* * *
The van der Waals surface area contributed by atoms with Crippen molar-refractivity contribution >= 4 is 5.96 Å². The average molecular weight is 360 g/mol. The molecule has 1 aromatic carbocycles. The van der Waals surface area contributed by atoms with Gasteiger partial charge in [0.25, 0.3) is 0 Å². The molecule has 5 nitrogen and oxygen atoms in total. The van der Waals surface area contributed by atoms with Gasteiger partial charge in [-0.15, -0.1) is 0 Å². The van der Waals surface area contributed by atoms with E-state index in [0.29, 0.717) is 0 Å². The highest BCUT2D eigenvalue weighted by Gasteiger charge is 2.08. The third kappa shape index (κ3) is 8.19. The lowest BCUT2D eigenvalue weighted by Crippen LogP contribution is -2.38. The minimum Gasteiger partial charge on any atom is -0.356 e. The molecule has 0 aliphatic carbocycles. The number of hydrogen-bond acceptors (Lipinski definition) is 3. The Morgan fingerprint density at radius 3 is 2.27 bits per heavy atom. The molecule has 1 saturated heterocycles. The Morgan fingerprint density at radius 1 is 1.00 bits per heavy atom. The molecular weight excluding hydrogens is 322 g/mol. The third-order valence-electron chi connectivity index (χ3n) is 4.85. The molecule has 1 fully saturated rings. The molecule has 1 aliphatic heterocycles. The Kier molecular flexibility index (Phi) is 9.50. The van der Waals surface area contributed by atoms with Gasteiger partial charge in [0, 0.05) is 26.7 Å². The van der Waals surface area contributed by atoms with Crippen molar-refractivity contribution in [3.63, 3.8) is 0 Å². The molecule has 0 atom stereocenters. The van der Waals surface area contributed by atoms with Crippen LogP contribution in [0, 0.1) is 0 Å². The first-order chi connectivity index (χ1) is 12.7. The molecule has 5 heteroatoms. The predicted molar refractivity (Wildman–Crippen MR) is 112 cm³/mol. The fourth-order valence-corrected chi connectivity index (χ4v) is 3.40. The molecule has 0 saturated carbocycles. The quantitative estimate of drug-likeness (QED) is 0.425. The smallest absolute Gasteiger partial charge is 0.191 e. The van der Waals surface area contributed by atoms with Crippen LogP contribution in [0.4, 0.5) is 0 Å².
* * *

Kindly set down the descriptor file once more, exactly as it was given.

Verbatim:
The van der Waals surface area contributed by atoms with Crippen molar-refractivity contribution >= 4 is 5.96 Å². The average molecular weight is 360 g/mol. The molecule has 1 aromatic carbocycles. The van der Waals surface area contributed by atoms with Gasteiger partial charge in [0.25, 0.3) is 0 Å². The molecule has 5 nitrogen and oxygen atoms in total. The van der Waals surface area contributed by atoms with Gasteiger partial charge in [-0.15, -0.1) is 0 Å². The van der Waals surface area contributed by atoms with E-state index in [0.29, 0.717) is 0 Å². The highest BCUT2D eigenvalue weighted by Gasteiger charge is 2.08. The third kappa shape index (κ3) is 8.19. The lowest BCUT2D eigenvalue weighted by Crippen LogP contribution is -2.38. The minimum Gasteiger partial charge on any atom is -0.356 e. The molecule has 0 aliphatic carbocycles. The number of hydrogen-bond acceptors (Lipinski definition) is 3. The Morgan fingerprint density at radius 3 is 2.27 bits per heavy atom. The molecule has 1 saturated heterocycles. The Morgan fingerprint density at radius 1 is 1.00 bits per heavy atom. The molecular weight excluding hydrogens is 322 g/mol. The third-order valence-electron chi connectivity index (χ3n) is 4.85. The molecule has 1 fully saturated rings. The molecule has 1 aliphatic heterocycles. The Kier molecular flexibility index (Phi) is 9.50. The van der Waals surface area contributed by atoms with Gasteiger partial charge in [0, 0.05) is 26.7 Å². The van der Waals surface area contributed by atoms with Crippen molar-refractivity contribution in [3.63, 3.8) is 0 Å². The molecule has 0 atom stereocenters. The van der Waals surface area contributed by atoms with Crippen LogP contribution in [0, 0.1) is 0 Å². The first-order chi connectivity index (χ1) is 12.7. The molecule has 5 heteroatoms. The predicted molar refractivity (Wildman–Crippen MR) is 112 cm³/mol. The fourth-order valence-corrected chi connectivity index (χ4v) is 3.40. The molecule has 0 saturated carbocycles. The quantitative estimate of drug-likeness (QED) is 0.425. The smallest absolute Gasteiger partial charge is 0.191 e. The van der Waals surface area contributed by atoms with Crippen LogP contribution in [0.4, 0.5) is 0 Å².